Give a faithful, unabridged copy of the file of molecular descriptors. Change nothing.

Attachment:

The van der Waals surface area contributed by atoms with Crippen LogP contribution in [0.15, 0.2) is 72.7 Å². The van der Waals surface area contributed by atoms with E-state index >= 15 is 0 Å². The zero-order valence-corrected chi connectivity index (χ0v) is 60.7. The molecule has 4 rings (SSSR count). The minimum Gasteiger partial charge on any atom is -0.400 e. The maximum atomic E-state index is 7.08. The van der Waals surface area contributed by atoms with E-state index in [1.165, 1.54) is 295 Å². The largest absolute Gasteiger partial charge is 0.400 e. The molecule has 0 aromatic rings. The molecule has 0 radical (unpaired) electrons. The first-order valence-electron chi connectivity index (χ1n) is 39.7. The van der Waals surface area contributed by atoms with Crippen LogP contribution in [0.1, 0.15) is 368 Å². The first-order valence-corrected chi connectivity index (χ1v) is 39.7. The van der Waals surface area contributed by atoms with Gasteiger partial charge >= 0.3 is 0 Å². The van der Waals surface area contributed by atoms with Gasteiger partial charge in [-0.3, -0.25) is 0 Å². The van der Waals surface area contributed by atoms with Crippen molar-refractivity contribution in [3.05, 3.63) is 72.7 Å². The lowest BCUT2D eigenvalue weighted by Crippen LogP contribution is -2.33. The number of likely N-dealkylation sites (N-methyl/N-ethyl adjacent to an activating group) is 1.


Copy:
The van der Waals surface area contributed by atoms with Crippen LogP contribution in [0.15, 0.2) is 72.7 Å². The van der Waals surface area contributed by atoms with E-state index >= 15 is 0 Å². The zero-order valence-corrected chi connectivity index (χ0v) is 60.7. The molecule has 4 rings (SSSR count). The minimum Gasteiger partial charge on any atom is -0.400 e. The maximum atomic E-state index is 7.08. The van der Waals surface area contributed by atoms with E-state index in [1.165, 1.54) is 295 Å². The largest absolute Gasteiger partial charge is 0.400 e. The molecule has 0 aromatic rings. The molecule has 0 radical (unpaired) electrons. The first-order valence-electron chi connectivity index (χ1n) is 39.7. The van der Waals surface area contributed by atoms with Crippen LogP contribution in [0.1, 0.15) is 368 Å². The first-order valence-corrected chi connectivity index (χ1v) is 39.7. The van der Waals surface area contributed by atoms with Gasteiger partial charge >= 0.3 is 0 Å². The van der Waals surface area contributed by atoms with Gasteiger partial charge in [-0.3, -0.25) is 0 Å². The van der Waals surface area contributed by atoms with Crippen molar-refractivity contribution in [3.05, 3.63) is 72.7 Å². The lowest BCUT2D eigenvalue weighted by Crippen LogP contribution is -2.33. The number of likely N-dealkylation sites (N-methyl/N-ethyl adjacent to an activating group) is 1.